Wednesday, May 4, 2016

31 Day Xena: Warrior Princess Challenge, Day 4: Favorite Season One Episode

Happy May the Fourth, my lovelies!

Today brings me to the portion of the challenge in which I annoy you with my favorite episodes! The reasons why they are so close to my heart vary - they're fun, emotional, well-done, etc. - but don't necessarily have to be the best (although they sometimes are perfect examples of what makes the show great). So without further ado, here's my pick for the first season.

Via Pop Classics
"Death in Chains" is just so, so good, and it's one of the early Gabrielle-centered episodes that doesn't irritate me. Well, it does a little bit because OMG Gabrielle and Xena fall for dudes so quickly in the first couple of seasons, but I'll get to that in a second. The central plot isn't one that hasn't been done before or since - Death, for whatever reason, is kept from doing its job and hijinks ensue* - but it is one of the few shows that immediately shows the repercussions of such an act. And the bad guy? He isn't really even a bad guy; King Sisyphus just doesn't want to die, so he captures Celesta, the goddess of death (something else I'm going to address in this post), to keep this from happening. The episode definitely has a bittersweet ending, with Xena freeing Celesta from her bonds but ensuring that Telus, the young man Gabby is so drawn to, will pass on, but I love that, even as early as Season One, the series' creators are very clear that the world is rarely in black and white.

So, the romance. This is a show with women as leads, so they naturally must meet a dude and fall in love with him, like, instantaneously but be forced to part because the story (and the continuation of the series) demands it. I mean, it's similar to lots of television; Star Trek gave Captain Kirk a new love interest every chance it got, and by the next episode, she was nowhere to be seen because he'd already banged her, so you know, she was expendable. The difference here, though, is that Xena and Gabrielle are always emotionally invested in the men and are devastated (see above picture) when it ends, or at least sad** because they are women. I can't say that any of Hercules' episodes dealt with things that way; then again, his wife was murdered by Hera, so ... Anyway, it is just highly disappointing when a show that is as feminist as Xena is backpedals in this way.
Via Wikipedia***
That being said, however, there are so many awesome feminist moments in this episode. First, Queen Karis (above) completely undermines her husband's actions and helps Xena in her quest to bring back the consequence of death. She loves Sisyphus but knows that his behavior is immoral. Kind of like how, while I love Three, I would totally turn him in if he committed a crime (about which the HusFriend is aware). She understands that to keep her husband alive would require the sacrifice of everyone else, forcing the sick to endure pain and the fatally injured to never feel that sweet release. So she takes matters into her own hands. I also adore the fact they gave the role of Death to a woman. In Greek mythology, the god of death is Thanatos, a dude, so Celesta is wholly original. She's not violent or cruel, even when dealing with "bad" people, like the mercenaries that are banished to Tartarus (Ancient Greek mythology's version of Hell, for the uninitiated). That final scene where she's escorting Telus, who is suffering badly from some unexplained illness, is quite touching and beautiful, even peaceful. And King Sisyphus doesn't get punished severely for chaining Celesta up, which seems to be something that any other god would be a bit more peeved about. I wouldn't be as forgiving, for sure.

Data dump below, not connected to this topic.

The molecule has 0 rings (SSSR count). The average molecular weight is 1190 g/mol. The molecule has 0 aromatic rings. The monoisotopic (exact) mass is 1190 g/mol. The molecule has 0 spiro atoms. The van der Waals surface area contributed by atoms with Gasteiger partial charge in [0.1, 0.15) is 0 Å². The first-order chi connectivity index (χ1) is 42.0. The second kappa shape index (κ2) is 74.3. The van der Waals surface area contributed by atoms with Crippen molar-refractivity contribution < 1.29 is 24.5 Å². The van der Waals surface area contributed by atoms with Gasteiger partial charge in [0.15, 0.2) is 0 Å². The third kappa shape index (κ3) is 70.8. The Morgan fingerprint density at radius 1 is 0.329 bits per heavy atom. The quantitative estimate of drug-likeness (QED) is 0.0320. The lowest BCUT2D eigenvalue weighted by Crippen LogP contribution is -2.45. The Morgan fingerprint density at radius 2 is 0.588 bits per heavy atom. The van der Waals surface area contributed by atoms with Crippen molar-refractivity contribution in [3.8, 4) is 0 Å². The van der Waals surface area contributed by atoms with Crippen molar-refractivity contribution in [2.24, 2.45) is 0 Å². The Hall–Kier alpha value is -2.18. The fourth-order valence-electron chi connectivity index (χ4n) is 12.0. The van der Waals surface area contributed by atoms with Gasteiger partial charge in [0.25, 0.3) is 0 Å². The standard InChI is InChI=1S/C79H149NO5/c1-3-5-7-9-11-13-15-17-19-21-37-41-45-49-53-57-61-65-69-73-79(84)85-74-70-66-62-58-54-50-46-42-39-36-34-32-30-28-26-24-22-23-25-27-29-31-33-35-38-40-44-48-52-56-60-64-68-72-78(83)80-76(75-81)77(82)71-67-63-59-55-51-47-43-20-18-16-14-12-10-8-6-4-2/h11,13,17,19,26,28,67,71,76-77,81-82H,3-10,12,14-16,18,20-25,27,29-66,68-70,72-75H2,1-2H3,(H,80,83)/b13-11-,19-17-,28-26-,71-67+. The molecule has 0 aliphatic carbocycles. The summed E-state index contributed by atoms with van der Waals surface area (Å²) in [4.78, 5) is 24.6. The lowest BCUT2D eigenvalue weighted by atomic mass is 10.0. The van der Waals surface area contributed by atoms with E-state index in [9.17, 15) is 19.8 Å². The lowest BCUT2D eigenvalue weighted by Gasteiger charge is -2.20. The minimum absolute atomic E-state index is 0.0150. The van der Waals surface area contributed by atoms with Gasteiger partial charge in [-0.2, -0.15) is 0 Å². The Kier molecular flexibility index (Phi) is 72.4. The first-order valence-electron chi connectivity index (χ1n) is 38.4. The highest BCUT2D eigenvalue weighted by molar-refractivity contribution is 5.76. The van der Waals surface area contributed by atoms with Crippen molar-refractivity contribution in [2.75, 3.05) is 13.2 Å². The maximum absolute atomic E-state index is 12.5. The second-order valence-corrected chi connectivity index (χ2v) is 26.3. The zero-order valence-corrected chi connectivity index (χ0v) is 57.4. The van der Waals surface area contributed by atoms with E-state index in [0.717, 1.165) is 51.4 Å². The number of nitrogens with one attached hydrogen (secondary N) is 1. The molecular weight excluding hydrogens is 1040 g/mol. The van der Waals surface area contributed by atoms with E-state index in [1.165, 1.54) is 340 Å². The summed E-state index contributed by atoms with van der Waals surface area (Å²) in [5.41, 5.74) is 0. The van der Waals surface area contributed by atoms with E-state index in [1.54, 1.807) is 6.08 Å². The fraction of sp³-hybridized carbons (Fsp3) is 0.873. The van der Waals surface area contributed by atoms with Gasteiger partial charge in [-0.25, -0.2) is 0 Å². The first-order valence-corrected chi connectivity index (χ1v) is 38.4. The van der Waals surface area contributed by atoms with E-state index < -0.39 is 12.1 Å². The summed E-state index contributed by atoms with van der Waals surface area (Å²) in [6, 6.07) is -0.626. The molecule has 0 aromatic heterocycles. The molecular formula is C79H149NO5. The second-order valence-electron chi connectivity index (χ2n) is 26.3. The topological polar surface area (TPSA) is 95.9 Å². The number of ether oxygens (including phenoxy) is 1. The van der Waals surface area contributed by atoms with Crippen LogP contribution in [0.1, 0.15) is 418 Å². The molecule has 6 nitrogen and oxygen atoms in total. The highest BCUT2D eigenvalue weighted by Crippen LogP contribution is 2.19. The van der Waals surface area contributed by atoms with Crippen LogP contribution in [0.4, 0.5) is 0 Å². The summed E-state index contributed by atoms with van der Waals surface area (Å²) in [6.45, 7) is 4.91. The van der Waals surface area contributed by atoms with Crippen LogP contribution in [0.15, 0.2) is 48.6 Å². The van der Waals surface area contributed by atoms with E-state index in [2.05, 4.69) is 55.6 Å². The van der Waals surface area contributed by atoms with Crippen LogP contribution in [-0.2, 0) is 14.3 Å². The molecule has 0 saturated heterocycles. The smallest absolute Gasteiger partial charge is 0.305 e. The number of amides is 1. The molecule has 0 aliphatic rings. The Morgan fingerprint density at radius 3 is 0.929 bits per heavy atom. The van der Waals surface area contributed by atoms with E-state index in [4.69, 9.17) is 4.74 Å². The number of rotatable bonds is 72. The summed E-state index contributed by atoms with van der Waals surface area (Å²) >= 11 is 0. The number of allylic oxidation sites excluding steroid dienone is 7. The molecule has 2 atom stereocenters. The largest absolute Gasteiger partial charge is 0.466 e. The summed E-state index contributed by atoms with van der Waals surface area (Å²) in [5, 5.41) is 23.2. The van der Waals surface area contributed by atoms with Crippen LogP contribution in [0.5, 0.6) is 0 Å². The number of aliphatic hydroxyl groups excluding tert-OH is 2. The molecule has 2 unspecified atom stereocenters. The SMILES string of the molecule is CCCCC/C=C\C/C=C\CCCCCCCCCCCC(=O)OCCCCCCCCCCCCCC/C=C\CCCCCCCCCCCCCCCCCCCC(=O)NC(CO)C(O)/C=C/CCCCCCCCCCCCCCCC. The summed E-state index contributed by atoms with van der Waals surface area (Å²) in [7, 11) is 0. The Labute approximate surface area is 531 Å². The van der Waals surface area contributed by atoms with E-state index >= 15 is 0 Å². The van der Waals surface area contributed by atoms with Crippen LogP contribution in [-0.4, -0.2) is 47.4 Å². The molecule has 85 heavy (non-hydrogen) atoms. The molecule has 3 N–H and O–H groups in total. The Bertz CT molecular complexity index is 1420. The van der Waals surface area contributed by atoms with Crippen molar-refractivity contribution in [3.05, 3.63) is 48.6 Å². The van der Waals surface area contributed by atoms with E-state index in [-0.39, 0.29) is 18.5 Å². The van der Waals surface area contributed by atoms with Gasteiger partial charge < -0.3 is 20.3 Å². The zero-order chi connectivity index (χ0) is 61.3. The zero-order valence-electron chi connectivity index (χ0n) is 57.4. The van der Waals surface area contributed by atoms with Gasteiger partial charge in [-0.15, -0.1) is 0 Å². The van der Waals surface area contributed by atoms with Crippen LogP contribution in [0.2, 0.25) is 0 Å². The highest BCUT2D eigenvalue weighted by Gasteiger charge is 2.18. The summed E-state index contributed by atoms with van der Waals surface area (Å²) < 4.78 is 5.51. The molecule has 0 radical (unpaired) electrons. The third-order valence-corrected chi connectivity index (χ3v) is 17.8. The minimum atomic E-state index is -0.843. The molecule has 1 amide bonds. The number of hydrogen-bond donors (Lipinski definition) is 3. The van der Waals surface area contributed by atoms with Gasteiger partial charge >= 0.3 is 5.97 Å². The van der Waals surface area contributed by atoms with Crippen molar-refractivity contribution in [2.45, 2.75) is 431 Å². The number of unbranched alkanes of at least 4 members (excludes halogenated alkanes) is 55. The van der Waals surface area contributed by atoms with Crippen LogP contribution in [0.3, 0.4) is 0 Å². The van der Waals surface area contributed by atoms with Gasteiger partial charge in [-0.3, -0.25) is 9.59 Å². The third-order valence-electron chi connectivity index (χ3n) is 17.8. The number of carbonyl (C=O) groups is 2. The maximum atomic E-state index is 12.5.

Anyway, there's that! Now I get to go scour the city of Louisville for an apartment. Yay?


* I'm not a big Family Guy fan for plenty of reasons, but I do enjoy the episode where Death breaks his foot and Peter goes around doing dumb shit. 
** This is usually the case with Xena. In just the second episode, she finds a widower with kids and is all but prepared to settle down with him except that she's a wandering warrior and he's a pacifist and ... it's complicated, y'all. 
*** This is actually from a Hercules episode, which completely takes the character of King Sisyphus developed in "Death in Chains" and says "SCREW YOU" to the audience, but whatever. I'm just glad they used the same actress instead of using a younger model, which is actually the point of the episode from which this picture hails. META.

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